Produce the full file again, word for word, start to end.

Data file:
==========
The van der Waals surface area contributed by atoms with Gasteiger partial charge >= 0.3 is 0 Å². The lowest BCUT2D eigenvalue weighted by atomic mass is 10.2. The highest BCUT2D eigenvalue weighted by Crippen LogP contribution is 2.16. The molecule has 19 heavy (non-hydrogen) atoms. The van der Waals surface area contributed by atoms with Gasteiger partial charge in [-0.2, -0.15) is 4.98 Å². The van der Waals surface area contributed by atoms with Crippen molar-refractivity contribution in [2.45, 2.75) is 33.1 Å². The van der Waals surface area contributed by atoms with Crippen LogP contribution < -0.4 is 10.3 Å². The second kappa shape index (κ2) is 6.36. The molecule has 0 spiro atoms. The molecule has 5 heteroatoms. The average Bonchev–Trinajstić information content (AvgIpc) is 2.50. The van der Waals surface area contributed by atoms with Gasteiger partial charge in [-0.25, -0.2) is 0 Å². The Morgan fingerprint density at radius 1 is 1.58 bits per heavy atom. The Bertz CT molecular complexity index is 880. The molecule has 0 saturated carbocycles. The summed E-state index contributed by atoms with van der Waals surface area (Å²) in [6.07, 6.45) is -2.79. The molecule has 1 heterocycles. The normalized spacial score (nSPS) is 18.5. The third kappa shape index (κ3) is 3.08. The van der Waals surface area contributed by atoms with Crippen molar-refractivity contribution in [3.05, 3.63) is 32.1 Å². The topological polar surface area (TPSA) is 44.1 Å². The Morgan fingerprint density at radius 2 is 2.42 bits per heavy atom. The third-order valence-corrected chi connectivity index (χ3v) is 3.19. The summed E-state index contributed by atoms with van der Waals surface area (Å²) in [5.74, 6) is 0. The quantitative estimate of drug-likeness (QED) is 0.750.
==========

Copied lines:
The van der Waals surface area contributed by atoms with Gasteiger partial charge >= 0.3 is 0 Å². The lowest BCUT2D eigenvalue weighted by atomic mass is 10.2. The highest BCUT2D eigenvalue weighted by Crippen LogP contribution is 2.16. The molecule has 19 heavy (non-hydrogen) atoms. The van der Waals surface area contributed by atoms with Gasteiger partial charge in [-0.2, -0.15) is 4.98 Å². The van der Waals surface area contributed by atoms with Crippen molar-refractivity contribution in [2.45, 2.75) is 33.1 Å². The van der Waals surface area contributed by atoms with Crippen LogP contribution < -0.4 is 10.3 Å². The second kappa shape index (κ2) is 6.36. The molecule has 0 spiro atoms. The molecule has 5 heteroatoms. The average Bonchev–Trinajstić information content (AvgIpc) is 2.50. The van der Waals surface area contributed by atoms with Gasteiger partial charge in [-0.25, -0.2) is 0 Å². The Morgan fingerprint density at radius 1 is 1.58 bits per heavy atom. The Bertz CT molecular complexity index is 880. The molecule has 0 saturated carbocycles. The summed E-state index contributed by atoms with van der Waals surface area (Å²) in [6.07, 6.45) is -2.79. The molecule has 1 heterocycles. The normalized spacial score (nSPS) is 18.5. The third kappa shape index (κ3) is 3.08. The van der Waals surface area contributed by atoms with Crippen molar-refractivity contribution in [3.05, 3.63) is 32.1 Å². The topological polar surface area (TPSA) is 44.1 Å². The Morgan fingerprint density at radius 2 is 2.42 bits per heavy atom. The third-order valence-corrected chi connectivity index (χ3v) is 3.19. The summed E-state index contributed by atoms with van der Waals surface area (Å²) in [5.74, 6) is 0. The quantitative estimate of drug-likeness (QED) is 0.750.